The New York Times announced yesterday a serious upgrade for its online Opinion Pages. The overhaul will see a slew of substantial new additions that point to NYT’s vision of Opinion as one of its core content propositions:
* A new blog by Editorial Page Editor Andrew Rosenthal will scan and respond to the world of opinion at The Times and elsewhere.
* Border Lines, a weekly map series by Frank Jacobs that will examine the contemporary political world map through examples of quirks in national borders, which illuminate enclaves, exclaves, no-man’s-lands, undefined borders, etc.
* New Opinionator columnists, including: Ezekiel Emanuel, a bioethicist at the University of Pennsylvania, who will comment on health care policy; and Diane Ackerman, an author and naturalist, who will cover science and nature, among others.
* Frequent Op-Eds that will be exclusively available to online readers.
* Op-Docs, opinionated, short-video documentaries, with wide creative ranges, about current affairs and contemporary life from both renowned and emerging filmmakers.
* Campaign Stops, a political opinion blog that will chronicle the 2012 election cycle with regular contributions from Timothy Egan, Charles M. Blow, Ross Douthat and Thomas B. Edsall, among others.
* Additional enhancements to the Global Opinion section.
It’s worth mentioning the numerous products above in full - this Opinion Pages upgrade is perhaps the most substantial the NYT has ever seen. Then throw in the hefty-sounding launch events (three of them: in Washington, New York an Paris, streamed live on NYT.com) and you get a sense that it’s more than just a facelift. It’s not surprising to see the paper invest heavily in premium content, yet the large scope of these improvements is rather telling. Already publishers have been focusing more and more on opinion and commentary, both online and offline.
In Scandinavia, one of the premier financial titles is moving its opinion content to the front of the paper, where it will be featured as the main content strand. A big European publishing group is changing its format in the next year to accommodate more analysis and commentary. Reuters and Bloomberg, meanwhile, have recently launched proper online Opinion hubs of their own; Time.com is soon to follow suit by launching a dedicated vertical focusing on commentary and opinion.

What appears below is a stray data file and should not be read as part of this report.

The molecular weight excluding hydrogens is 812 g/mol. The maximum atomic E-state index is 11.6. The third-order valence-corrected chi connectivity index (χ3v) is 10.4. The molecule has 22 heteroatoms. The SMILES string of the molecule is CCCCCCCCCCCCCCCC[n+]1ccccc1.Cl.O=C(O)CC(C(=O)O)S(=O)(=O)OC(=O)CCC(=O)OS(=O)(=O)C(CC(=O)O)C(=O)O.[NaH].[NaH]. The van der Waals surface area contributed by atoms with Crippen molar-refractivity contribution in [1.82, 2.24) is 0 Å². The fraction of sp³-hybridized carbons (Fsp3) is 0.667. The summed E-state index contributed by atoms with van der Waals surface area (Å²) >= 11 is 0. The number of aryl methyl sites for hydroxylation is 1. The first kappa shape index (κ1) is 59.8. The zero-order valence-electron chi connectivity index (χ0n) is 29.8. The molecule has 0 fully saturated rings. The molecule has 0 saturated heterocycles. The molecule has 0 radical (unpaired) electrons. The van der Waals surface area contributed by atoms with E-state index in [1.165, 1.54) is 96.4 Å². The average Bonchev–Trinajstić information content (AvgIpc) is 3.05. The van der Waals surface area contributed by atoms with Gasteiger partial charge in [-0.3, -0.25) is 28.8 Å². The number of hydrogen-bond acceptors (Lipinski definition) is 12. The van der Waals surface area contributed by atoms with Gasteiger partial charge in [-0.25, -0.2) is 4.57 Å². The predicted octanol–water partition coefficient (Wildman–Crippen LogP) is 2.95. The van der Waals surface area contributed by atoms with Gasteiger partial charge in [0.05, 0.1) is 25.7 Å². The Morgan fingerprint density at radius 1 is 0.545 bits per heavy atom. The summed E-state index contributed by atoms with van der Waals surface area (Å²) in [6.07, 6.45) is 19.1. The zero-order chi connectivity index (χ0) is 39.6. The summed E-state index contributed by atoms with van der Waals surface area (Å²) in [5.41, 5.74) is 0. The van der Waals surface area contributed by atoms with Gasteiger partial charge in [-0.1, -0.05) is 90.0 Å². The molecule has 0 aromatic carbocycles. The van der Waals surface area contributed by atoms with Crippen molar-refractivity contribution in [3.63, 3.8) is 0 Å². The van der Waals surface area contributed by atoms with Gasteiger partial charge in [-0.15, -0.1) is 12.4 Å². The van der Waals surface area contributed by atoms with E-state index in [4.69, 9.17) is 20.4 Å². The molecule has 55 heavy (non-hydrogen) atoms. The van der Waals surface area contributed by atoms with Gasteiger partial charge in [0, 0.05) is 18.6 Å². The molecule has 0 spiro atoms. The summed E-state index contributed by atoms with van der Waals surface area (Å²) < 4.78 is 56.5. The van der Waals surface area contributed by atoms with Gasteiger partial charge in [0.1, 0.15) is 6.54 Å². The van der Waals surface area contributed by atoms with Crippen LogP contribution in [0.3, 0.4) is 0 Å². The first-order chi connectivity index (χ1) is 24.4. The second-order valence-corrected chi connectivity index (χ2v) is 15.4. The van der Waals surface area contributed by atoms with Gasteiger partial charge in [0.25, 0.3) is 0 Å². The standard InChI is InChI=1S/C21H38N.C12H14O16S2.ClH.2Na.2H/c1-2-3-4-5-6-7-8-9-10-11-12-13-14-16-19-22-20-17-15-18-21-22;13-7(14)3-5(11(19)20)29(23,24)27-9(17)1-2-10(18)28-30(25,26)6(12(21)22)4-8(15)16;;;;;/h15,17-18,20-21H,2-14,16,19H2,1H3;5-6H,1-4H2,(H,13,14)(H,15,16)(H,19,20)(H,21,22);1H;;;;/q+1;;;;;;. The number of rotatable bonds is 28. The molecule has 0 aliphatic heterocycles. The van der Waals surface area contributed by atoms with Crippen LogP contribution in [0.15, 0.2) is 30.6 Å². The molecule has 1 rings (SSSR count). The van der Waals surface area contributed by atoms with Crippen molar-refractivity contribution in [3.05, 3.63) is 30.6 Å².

These developments are as logical as they are necessary. Just how necessary they are, however, became strikingly clear to me only recently - I learned that up to 80% of an average publisher’s resources is spent on news coverage. This figure exemplifies the core issue with legacy publishers - they surely know what type of content to focus on, but clearly don’t have the nimbleness to shift priorities quickly enough. For newspapers online, the pure news coverage business has no doubt been rid of any semblance of a profit margin. Brand loyalty, and profit margins, cannot be built on homogeneous, time-sensitive content in this age of fragmentation and source abundance.
Beyond the ability to yield better ad revenues, the need for more commentary and opinion is also purely practical from an editorial standpoint - as content breaks down into even smaller units (consider Twitter and live blogging) of an increasingly greater number and variety, there is a clear need for deeper analysis and broader context. The way that publishers adapt to these new trajectories will be one of the most important factors in their survival - good to see that quite a few are already moving in the right direction.